-------------------------------------- After somebody decided they needed my Mag housing 77, more than I did, I ended up with an 18VDC DeWalt panel saw as part of a drill/saw package.
I won't go back.
Not having to screw around with a cord was reason enough.
After that, it's a matter of weight.
Lew
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snipped-for-privacy@sbcglobal.net says...

Is easier with a Speed Square and a Skilsaw than with any stationary machine. If you need more precision you make a jig.
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Brilliant idea!!
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On 8/8/2011 5:18 PM, Robatoy wrote:

Ai't it. LOL.. I often use my jig saw and speed square, with the right Bosch blade I get burnished smooth cuts with little to no tear out.
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Those Bosch blades (the right one for the job) simply are the best.That's not to say that there aren't other good blades (Festool) but far be it for me to start a 'discussion' in here.
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On Mon, 08 Aug 2011 19:12:30 -0400, Robatoy

I borrowed one my clients' Bosch spade bits the other day when I couldn't find my set in my truck. Hayseuss Crisco, what a difference! I didn't know a spade bit could cut like that. Scary fast, smooth sides, super-aggressive feed. I'm completely sold.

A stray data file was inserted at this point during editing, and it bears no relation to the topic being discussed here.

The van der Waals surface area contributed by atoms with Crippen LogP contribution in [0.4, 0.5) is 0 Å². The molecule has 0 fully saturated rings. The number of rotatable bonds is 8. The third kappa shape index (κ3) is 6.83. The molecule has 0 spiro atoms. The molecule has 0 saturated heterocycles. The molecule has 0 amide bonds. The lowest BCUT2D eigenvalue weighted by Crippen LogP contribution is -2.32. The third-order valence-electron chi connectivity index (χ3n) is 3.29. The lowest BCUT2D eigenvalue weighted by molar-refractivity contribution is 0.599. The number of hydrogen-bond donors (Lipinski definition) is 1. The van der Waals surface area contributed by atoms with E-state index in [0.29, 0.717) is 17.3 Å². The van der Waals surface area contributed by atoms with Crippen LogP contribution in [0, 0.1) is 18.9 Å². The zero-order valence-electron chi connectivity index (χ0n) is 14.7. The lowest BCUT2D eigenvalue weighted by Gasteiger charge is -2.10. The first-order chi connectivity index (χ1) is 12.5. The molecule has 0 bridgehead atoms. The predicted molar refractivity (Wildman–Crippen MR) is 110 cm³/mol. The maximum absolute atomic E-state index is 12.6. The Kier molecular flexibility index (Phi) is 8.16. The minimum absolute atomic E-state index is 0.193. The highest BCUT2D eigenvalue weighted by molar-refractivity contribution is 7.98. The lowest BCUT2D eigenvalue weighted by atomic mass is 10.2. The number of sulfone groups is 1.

Bosch Daredevil. Here's one source: http://www.toolking.com/bosch-dsb5003-daredevil-spade-bit-set-3-piece
-- I merely took the energy it takes to pout and wrote some blues. --Duke Ellington
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"Leon" wrote:

--------------------------------- And here I thought I was the only one who pulled that trick.
Great minds run in the same gutter<G>
Lew
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On 8/8/2011 6:14 PM, Lew Hodgett wrote:

Now there is two or more of us Lew. ;~)
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On Mon, 08 Aug 2011 18:18:52 -0400, Robatoy

I never, ever had any luck making a square cut on a vertical 4x4 until I learned the speed square method. Slap-in-the-head time.
Such a simple concept, such a rich reward!
-- I merely took the energy it takes to pout and wrote some blues. --Duke Ellington
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On 8/8/2011 4:57 PM, J. Clarke wrote:

"A", sure...do 8 or 10 at a time and it's not as much of a slam dunk... :)
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Well, actually it is. 10 of them lined up on a 2x4 beats manhandling 10 of them into and out of the shop and onto and off of the saw.
In fact for 10 I'd probably clamp 'em together then use my sheet-goods jig.